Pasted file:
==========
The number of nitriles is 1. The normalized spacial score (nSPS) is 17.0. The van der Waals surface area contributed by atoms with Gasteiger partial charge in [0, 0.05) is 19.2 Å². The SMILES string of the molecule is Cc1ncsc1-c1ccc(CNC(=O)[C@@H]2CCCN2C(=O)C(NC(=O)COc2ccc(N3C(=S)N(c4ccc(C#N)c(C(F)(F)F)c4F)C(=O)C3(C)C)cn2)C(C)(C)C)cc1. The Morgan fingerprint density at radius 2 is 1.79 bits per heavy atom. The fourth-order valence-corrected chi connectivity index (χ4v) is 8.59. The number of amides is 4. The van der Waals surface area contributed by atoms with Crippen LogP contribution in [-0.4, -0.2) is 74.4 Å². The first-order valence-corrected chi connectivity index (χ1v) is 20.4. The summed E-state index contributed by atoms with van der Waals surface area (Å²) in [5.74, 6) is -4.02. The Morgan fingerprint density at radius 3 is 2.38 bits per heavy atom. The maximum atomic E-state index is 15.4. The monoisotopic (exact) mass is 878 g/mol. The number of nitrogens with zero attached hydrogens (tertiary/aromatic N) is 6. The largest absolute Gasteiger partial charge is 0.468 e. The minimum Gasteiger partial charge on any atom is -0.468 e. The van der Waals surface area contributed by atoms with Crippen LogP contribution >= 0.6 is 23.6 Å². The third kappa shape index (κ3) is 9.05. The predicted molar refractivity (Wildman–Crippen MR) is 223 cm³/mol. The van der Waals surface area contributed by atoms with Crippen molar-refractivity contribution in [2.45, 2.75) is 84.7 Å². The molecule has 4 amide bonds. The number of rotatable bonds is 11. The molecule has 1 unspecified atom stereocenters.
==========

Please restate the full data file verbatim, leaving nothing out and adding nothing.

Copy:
The number of nitriles is 1. The normalized spacial score (nSPS) is 17.0. The van der Waals surface area contributed by atoms with Gasteiger partial charge in [0, 0.05) is 19.2 Å². The SMILES string of the molecule is Cc1ncsc1-c1ccc(CNC(=O)[C@@H]2CCCN2C(=O)C(NC(=O)COc2ccc(N3C(=S)N(c4ccc(C#N)c(C(F)(F)F)c4F)C(=O)C3(C)C)cn2)C(C)(C)C)cc1. The Morgan fingerprint density at radius 2 is 1.79 bits per heavy atom. The fourth-order valence-corrected chi connectivity index (χ4v) is 8.59. The number of amides is 4. The van der Waals surface area contributed by atoms with Crippen LogP contribution in [-0.4, -0.2) is 74.4 Å². The first-order valence-corrected chi connectivity index (χ1v) is 20.4. The summed E-state index contributed by atoms with van der Waals surface area (Å²) in [5.74, 6) is -4.02. The Morgan fingerprint density at radius 3 is 2.38 bits per heavy atom. The maximum atomic E-state index is 15.4. The monoisotopic (exact) mass is 878 g/mol. The number of nitrogens with zero attached hydrogens (tertiary/aromatic N) is 6. The largest absolute Gasteiger partial charge is 0.468 e. The minimum Gasteiger partial charge on any atom is -0.468 e. The van der Waals surface area contributed by atoms with Crippen LogP contribution >= 0.6 is 23.6 Å². The third kappa shape index (κ3) is 9.05. The predicted molar refractivity (Wildman–Crippen MR) is 223 cm³/mol. The van der Waals surface area contributed by atoms with Crippen molar-refractivity contribution in [2.45, 2.75) is 84.7 Å². The molecule has 4 amide bonds. The number of rotatable bonds is 11. The molecule has 1 unspecified atom stereocenters.